Did I even need school anymore, I wondered. I could memorize entire manuals. I could get certified for every systems protocol in use- and stay at the cutting edge with every new protocol that was put out there. Granted- knowing them wasn't the same as applying them... but it was the first and most important step.
My mind reeled with the possibilities. I had to... I had to... I had to tell someone! Almost by habit I dialed her number. I'm going to blame it on being so distracted with superfluous information and definitions that I failed to recall the state of our relationship at the time. I suppose, in hindsight, I'm lucky she even answered the phone. I was the one who kicked her out, after all.
"What is it, Benji?" Maggie's voice asked with only a thin edge of condescension, as if I were an annoying younger brother barging into her bedroom uninvited. "Decided to do something with your life? If not- I am busy at the moment."
"I uh..." I wasn't ready for that. Memories of our last conversation filtered up with the anger and bruised pride that were attached to them. But she had been right, I reminded myself. Without her, none of this would have happened. I swallowed it all, forced it back down- and tried again. "I'm sorry, Maggie. You were right. About all of it."
There was a pause before she answered. "I was?" She asked incredulously.
"Yes." I persevered. "I was in a rut. And I was an ass. You were just trying to... to help me see it. I couldn't at the time. I wasn't ready. But I am now. Forgive me?"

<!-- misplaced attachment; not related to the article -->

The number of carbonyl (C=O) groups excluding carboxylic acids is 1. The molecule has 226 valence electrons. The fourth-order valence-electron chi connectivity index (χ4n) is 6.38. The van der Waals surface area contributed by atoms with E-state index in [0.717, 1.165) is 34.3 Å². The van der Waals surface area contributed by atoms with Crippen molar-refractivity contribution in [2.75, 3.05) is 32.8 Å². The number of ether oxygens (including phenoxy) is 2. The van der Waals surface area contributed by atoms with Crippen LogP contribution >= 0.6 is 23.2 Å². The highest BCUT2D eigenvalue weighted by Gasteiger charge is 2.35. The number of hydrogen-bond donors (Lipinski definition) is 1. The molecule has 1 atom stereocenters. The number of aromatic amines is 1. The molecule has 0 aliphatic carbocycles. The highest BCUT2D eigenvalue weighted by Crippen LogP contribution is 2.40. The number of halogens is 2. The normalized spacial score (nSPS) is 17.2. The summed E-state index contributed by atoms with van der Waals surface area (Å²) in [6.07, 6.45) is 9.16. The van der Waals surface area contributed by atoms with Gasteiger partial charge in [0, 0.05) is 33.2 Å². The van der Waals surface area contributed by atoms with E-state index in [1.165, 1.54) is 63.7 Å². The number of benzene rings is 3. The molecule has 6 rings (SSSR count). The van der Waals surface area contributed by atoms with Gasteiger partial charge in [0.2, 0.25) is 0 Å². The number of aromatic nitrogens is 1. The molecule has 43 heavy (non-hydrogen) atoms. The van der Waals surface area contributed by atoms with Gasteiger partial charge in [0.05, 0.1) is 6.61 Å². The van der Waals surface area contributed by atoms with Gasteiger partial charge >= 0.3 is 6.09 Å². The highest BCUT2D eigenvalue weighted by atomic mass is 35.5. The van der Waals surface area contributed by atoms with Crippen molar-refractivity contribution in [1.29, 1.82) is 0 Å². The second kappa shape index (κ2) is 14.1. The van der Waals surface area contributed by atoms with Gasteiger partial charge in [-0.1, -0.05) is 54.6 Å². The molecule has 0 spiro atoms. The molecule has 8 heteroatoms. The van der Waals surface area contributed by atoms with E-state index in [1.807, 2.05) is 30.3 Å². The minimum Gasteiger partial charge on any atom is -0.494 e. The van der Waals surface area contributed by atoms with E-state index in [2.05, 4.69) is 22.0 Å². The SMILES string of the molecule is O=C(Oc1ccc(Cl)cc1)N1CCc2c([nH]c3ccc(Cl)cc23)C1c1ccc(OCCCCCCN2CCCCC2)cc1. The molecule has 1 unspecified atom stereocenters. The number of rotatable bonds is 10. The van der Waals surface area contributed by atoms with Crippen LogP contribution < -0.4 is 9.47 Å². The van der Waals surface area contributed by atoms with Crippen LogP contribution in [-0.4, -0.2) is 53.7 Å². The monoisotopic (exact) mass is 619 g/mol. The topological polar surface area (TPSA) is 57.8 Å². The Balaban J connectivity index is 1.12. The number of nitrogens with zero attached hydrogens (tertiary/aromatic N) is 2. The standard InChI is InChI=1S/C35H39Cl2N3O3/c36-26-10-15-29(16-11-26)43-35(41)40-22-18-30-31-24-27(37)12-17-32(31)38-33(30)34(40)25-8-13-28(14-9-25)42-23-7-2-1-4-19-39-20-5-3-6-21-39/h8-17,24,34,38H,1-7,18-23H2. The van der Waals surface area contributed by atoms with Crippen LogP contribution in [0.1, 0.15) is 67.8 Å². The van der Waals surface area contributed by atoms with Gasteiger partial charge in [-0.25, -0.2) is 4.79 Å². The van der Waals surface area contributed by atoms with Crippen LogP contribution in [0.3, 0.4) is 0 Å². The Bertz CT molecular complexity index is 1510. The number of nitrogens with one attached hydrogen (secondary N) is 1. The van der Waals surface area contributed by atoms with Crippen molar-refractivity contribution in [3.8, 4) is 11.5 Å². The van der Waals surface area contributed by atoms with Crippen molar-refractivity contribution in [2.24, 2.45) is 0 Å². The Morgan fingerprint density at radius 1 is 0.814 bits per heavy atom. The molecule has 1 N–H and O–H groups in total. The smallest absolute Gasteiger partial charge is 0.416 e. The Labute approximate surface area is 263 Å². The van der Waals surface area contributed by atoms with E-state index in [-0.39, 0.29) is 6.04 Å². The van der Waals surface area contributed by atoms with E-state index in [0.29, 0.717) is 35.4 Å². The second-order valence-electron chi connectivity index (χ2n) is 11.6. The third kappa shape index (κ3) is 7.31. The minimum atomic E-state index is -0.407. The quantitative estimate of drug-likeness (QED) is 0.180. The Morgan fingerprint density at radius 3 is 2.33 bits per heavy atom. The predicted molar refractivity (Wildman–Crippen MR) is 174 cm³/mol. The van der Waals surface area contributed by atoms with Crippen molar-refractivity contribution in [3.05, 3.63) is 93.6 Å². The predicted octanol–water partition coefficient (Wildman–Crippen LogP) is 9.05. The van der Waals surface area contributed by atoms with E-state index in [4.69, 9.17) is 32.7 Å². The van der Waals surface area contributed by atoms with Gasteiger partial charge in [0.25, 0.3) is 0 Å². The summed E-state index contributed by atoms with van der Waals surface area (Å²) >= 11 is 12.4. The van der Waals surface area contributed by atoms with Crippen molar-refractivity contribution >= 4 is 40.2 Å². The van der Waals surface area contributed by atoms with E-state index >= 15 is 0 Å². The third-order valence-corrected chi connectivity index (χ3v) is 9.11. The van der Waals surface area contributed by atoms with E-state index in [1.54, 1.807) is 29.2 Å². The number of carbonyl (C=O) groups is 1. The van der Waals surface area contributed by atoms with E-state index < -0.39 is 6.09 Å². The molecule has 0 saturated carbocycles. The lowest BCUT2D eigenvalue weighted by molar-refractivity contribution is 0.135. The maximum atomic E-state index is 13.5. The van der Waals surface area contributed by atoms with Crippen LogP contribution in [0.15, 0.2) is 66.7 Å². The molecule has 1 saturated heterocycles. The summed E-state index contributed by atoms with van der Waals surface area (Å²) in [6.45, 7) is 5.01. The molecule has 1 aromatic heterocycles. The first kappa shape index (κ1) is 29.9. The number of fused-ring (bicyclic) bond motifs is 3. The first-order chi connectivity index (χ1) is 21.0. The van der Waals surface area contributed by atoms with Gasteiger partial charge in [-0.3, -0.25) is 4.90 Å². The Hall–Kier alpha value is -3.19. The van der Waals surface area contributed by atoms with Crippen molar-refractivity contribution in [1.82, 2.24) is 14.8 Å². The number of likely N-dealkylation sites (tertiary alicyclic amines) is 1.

"Benji, I..." She started, but I didn't give her the chance to finish. I guess an ass can't quite help being an ass- even when he's calling to apologize.
"Maggie- I know we've been friends since we were kids... but do you think, maybe, you could stop calling me Benji? It's Benjamin. I'm not 8 anymore, and neither are you."
"What the fuck, man?" She asked, anger obvious in her voice again. "Are you calling to apologize or just fight with me some more?"
She was right, again, I realized. "Look, I'm-" But it was her turn to interrupt me.
"You know what- I don't care. I finally got a part in a show and if I don't get my lines down before the next rehearsal I might lose it. Not that you cared to ask what was going on in my life or anything when you finally call me after over a week of nothing. So I don't have time for you right now, alright?"
"Wait!" I cried out, grasping at straws. "You're right- I'm sorry." Then the hook occurred to me. It was so obvious. I was literally staring right at it. "Wait... what if I could help with that? Would that be an olive branch you could accept?"
There was another pause before she asked, "What? You offering to read lines with me? Don't you have to get to work? Or are you slacking off there now as well?"